p being the pulmonary rate of respiration (taken as 0.5 m3/h in the present investigation). Note that this definition of the dose does not require a homogeneous distribution of quanta in space. Only n q r , t at the inhaled location (mouth and nostrils) has to be considered. Note also that due to the extremely low concentration of quanta in air, n q r , t is not really a continuous function of r , t (since a number of viruses is of course an integer) but can be treated as such due to the stochastic character of the problem and the search for a statistical solution. When the quantum concentration can be considered as being constant during the time of exposure, then the dose X expression simplifies to:
  X = n q × p × t
In the case of an indoor room or building with well-mixed air, it is possible to write a conservation equation for the quanta, which, together with Equation (3), leads directly to the stationary state dose value and to the well-known Wells–Riley probability [16]:
P = 1 e x p ( I × q × p × t Q )
where P is the probability of infection for a susceptible person, q a quantum production rate per infector per unit time, p the pulmonary rate of respiration, Q the ventilation rate of the room, I the number of infectors, and t the time of exposure. In the outdoor situation, there are very few models available, and below we will present an extension of the model that we recently developed [14] for the determination of n q r , t .

3.2. Box Model of Outdoor Transmission

As discussed in the previous section, the first step in any model, whether indoor or outdoor, is to evaluate the concentration of the virions in inhaled air. The outdoor model that we developed previously [14] is essentially a “box” model as described in chapter 5 of “Environmental Impact Assessment” [40] and developed previously by numerous researchers [17,41,42]. Box models are based on mass balance equations and are the simplest atmospheric models that can be used to evaluate the mean concentration of pollutants (molecules or particles) downwind of a source.
Our 2021 model considered mono-sized infectious microdroplets and their airborne behavior. In the following paragraphs, we develop, in some detail, an identical outdoor box model, using the Wells notion of quantum for the counting of virions. We consider an outdoor volume (atmospheric box) as illustrated in Figure 1, with the wind blowing along the x axis as in our previous work; we suppose that there are no quanta escaping the volume above a height H along z. The evaluation of H is the most critical part of the model. It is also assumed that the quantum density does not change across the wind:
n q y = n q z = 0
and hence the quantum concentration is considered only as a function of x along the wind. Although at low values of x , n q is a function of height z , assuming that Equation (6) holds everywhere, the height dependency does not change the concentration balance between what is produced in the bulk of the box and what emerges at its downwind border at large x, where everything has been mixed by the turbulent dispersion. This assumption is inherent to box models [17]. It can, therefore, safely be concluded that Equation (6) has no influence on the quantum concentration at this border.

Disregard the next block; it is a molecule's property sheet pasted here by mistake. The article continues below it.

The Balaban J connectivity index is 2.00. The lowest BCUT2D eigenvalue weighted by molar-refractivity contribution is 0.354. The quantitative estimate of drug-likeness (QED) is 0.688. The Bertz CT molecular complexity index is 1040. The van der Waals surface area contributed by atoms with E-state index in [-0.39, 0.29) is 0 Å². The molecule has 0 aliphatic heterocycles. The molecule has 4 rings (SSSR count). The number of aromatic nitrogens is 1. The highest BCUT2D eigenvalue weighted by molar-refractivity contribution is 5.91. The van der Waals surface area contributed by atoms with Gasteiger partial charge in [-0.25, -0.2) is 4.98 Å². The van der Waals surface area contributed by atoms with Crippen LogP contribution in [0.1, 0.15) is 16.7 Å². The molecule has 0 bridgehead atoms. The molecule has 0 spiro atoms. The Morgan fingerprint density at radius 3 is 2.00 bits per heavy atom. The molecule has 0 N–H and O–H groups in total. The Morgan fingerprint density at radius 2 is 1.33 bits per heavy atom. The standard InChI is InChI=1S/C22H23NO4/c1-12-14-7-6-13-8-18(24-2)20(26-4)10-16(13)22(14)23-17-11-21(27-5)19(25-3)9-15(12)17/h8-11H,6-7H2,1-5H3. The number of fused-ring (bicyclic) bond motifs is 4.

Then, assuming stationary state, i.e., n q t = 0 ,   a conservation equation for the quanta can be written as:
V × d n q d x = D I × q H n q τ i
where D I is a density of infectors per unit surface (assumed homogeneous and therefore constant), V is the wind velocity, and τ i is the virus lifetime defined from the temporal exponential decay of active virions in microparticles, due to natural physicochemical and photochemical processes (see Section 5 for a detailed discussion). Note that with this definition, τ i is slightly different from the so-called half-life, which is the time required to decrease the active virion concentration by a factor of two (since here τ i corresponds to exp 1 = 0.37 ).
Note also that the infectors are located at the bottom of the atmospheric box (which can include houses as we will discuss in Section 4.2), but this has no influence on the calculation since we assumed a homogeneous dispersion of the viral bio-aerosol in the vertical dimension of the box, as discussed in a previous paragraph.
With n q 0 the quantum concentration at x = 0 , we can derive the following value for the quantum concentration as a function of distance x:
n q x = D I × q × τ i H × 1 exp x V × τ i + n q 0 × exp ( x V × τ i )
In an area where there is no infector, D I = 0 , Equation (8) leads to a simple downwind exponential decay of the quantum concentration:
n q x = n q 0 × exp ( x V × τ i )
On the other hand, and for a virus lifetime much longer than the hydrodynamic time τ h (i.e., τ i τ h = x / V ) , Equation (8) leads to the following value for n q x :
n q x ~ D I × q V × x H + n q 0
This is analogous to the equation derived in Rowe et al. [14] for   n q 0 = 0 and which expresses the conservation of quanta in the atmospheric box shown in Figure 1 when there is no decay due to viral inactivation.
Knowing n q x and using Equations (2) and (3), it is then possible to calculate the probability of infection at any distance x . Note that it is also possible to use a multi-box model (such as that discussed further in Section 3.3 and Section 4.2) to take into account more complex situations regarding a non-uniform repartition of infectors.